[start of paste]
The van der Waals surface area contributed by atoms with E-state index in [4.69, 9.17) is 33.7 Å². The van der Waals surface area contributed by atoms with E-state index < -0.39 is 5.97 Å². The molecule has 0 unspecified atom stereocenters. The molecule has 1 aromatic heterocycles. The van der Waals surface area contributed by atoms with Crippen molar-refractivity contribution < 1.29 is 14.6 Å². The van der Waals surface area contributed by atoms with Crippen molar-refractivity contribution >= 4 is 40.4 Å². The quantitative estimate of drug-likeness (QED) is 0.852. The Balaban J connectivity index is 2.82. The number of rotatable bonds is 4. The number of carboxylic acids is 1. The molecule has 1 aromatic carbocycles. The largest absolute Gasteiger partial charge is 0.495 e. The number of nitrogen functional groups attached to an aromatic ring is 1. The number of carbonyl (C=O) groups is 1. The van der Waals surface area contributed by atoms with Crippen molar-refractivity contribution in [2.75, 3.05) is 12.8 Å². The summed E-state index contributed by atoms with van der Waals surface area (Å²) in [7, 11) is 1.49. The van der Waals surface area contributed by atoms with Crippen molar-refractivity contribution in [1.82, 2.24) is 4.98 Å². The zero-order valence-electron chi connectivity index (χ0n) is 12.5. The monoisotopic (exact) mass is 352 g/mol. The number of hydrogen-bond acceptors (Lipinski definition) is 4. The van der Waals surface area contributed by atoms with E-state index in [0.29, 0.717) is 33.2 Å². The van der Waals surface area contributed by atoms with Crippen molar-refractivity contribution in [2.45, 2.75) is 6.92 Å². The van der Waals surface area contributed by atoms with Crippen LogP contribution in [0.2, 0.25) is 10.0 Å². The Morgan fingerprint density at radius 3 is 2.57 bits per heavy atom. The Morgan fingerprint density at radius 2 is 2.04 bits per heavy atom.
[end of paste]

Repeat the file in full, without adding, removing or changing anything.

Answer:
The van der Waals surface area contributed by atoms with E-state index in [4.69, 9.17) is 33.7 Å². The van der Waals surface area contributed by atoms with E-state index < -0.39 is 5.97 Å². The molecule has 0 unspecified atom stereocenters. The molecule has 1 aromatic heterocycles. The van der Waals surface area contributed by atoms with Crippen molar-refractivity contribution < 1.29 is 14.6 Å². The van der Waals surface area contributed by atoms with Crippen molar-refractivity contribution >= 4 is 40.4 Å². The quantitative estimate of drug-likeness (QED) is 0.852. The Balaban J connectivity index is 2.82. The number of rotatable bonds is 4. The number of carboxylic acids is 1. The molecule has 1 aromatic carbocycles. The largest absolute Gasteiger partial charge is 0.495 e. The number of nitrogen functional groups attached to an aromatic ring is 1. The number of carbonyl (C=O) groups is 1. The van der Waals surface area contributed by atoms with Crippen molar-refractivity contribution in [2.75, 3.05) is 12.8 Å². The summed E-state index contributed by atoms with van der Waals surface area (Å²) in [7, 11) is 1.49. The van der Waals surface area contributed by atoms with Crippen molar-refractivity contribution in [1.82, 2.24) is 4.98 Å². The zero-order valence-electron chi connectivity index (χ0n) is 12.5. The monoisotopic (exact) mass is 352 g/mol. The number of hydrogen-bond acceptors (Lipinski definition) is 4. The van der Waals surface area contributed by atoms with E-state index in [0.29, 0.717) is 33.2 Å². The van der Waals surface area contributed by atoms with Crippen molar-refractivity contribution in [2.45, 2.75) is 6.92 Å². The van der Waals surface area contributed by atoms with Crippen LogP contribution in [0.2, 0.25) is 10.0 Å². The Morgan fingerprint density at radius 3 is 2.57 bits per heavy atom. The Morgan fingerprint density at radius 2 is 2.04 bits per heavy atom.